HEMA and Di-HEMA

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natashamae612

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Hi guys, I recently found out im allergic to a builder gel that contains HEMA which I know is a common problem. However I’m not reacting to one containing Di-HEMA. Does anyone know if Di-HEMA is safer in anyway? Or less likely to cause reactions at all? Or do I just need to stay clear of all Hema? I know Di-HEMA and HEMA are both very different. Thanks guys.

I am a trained nail tech.
 

natashamae612

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Also, can I now not use any products with any percentage of HEMA in? Or would I maybe be okay with small amounts?
 

perfect10kb

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Di-Hema is a bonded form of Hema so is less likely to cause reactions . It is used in a lot of nail products :) If you have reacted to the Hema in the builder gel then I would avoid using products with HEMA in them totally
 

BobSweden

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Di-HEMA is manufactured from HEMA, but has a much bigger molecule size, so the risk of allergy is far less. So far less, that it is a very popular ingredient in hypoallergenic products. However, because it is made from HEMA, there is a risk that some HEMA remains in Di-HEMA as a contaminant. This means that the product chemist has to carefully select the source of the Di-HEMA to use.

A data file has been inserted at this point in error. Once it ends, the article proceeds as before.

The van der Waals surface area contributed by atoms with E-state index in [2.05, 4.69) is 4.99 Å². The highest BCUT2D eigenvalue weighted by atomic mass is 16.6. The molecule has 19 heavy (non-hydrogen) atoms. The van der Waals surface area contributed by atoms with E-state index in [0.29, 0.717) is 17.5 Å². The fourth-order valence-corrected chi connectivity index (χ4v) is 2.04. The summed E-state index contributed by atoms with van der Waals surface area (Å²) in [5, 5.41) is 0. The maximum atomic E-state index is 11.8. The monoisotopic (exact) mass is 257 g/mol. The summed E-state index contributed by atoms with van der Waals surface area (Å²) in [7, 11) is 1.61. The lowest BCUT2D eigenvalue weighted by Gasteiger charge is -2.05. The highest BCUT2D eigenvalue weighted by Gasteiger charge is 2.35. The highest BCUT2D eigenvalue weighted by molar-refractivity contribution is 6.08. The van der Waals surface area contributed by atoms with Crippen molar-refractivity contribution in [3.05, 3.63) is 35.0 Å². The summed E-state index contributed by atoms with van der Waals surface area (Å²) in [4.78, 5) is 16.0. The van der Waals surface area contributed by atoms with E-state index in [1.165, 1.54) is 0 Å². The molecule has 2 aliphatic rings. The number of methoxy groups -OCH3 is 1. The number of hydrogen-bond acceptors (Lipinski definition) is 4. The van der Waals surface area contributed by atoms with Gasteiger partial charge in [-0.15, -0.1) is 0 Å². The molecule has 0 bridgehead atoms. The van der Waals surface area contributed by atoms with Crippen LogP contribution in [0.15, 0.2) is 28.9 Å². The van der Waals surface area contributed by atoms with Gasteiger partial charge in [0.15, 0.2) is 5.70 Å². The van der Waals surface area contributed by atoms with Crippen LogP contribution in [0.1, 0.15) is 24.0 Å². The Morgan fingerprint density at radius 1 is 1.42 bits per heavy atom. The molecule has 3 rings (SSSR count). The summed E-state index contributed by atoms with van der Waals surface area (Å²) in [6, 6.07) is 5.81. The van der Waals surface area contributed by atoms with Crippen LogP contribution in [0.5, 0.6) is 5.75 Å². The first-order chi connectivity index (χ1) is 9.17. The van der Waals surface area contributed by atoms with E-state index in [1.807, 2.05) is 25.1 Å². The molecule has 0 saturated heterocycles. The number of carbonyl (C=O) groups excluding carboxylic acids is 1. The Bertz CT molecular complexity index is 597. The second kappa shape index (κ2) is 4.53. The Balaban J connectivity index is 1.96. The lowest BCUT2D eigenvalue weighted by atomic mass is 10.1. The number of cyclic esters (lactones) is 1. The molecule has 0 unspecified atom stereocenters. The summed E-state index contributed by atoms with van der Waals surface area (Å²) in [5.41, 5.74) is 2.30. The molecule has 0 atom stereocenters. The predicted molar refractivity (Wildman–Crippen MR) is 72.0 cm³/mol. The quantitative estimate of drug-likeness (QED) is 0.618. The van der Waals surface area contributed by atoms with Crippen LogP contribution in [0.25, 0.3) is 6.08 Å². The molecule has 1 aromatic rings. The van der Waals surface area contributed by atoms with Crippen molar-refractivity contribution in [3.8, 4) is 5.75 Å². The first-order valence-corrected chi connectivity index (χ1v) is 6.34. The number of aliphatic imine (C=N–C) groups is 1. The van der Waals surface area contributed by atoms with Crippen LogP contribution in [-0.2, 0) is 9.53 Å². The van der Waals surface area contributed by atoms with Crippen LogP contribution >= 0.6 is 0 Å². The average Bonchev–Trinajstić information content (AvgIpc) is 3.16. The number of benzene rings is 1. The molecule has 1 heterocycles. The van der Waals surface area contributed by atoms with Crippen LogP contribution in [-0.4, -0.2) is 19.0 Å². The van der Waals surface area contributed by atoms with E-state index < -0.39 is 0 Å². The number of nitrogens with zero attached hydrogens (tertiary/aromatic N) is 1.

BobSweden

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TBH, best to avoid any product that contains HEMA. There is no good reason for any product to use this, except to save cost. Better alternatives exist. HEMA is also a cross sensitiser - which means it encourages allergies to other ingredient to develop. Especially to Hydroxypropyl Methacrylate (HPMA) which is used in HEMA-free monomers. Moving from a HEMA monomer to a HEMA_free is a very bad idea if someone wants to avoid further allergies in the long-term.
 

soniamgibbs

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Hi guys, I recently found out im allergic to a builder gel that contains HEMA which I know is a common problem. However I’m not reacting to one containing Di-HEMA. Does anyone know if Di-HEMA is safer in anyway? Or less likely to cause reactions at all? Or do I just need to stay clear of all Hema? I know Di-HEMA and HEMA are both very different. Thanks guys.

I am a trained nail tech.
Have a watch of Jim McConnells YouTube video from Light Elegance on HEMA. He explains all you need to know and clarifies the differences between HEMA and di-HEMA. I think every nail tech should watch this. He does a regular video session called chemist corner full of super useful info. Here’s the link:

 

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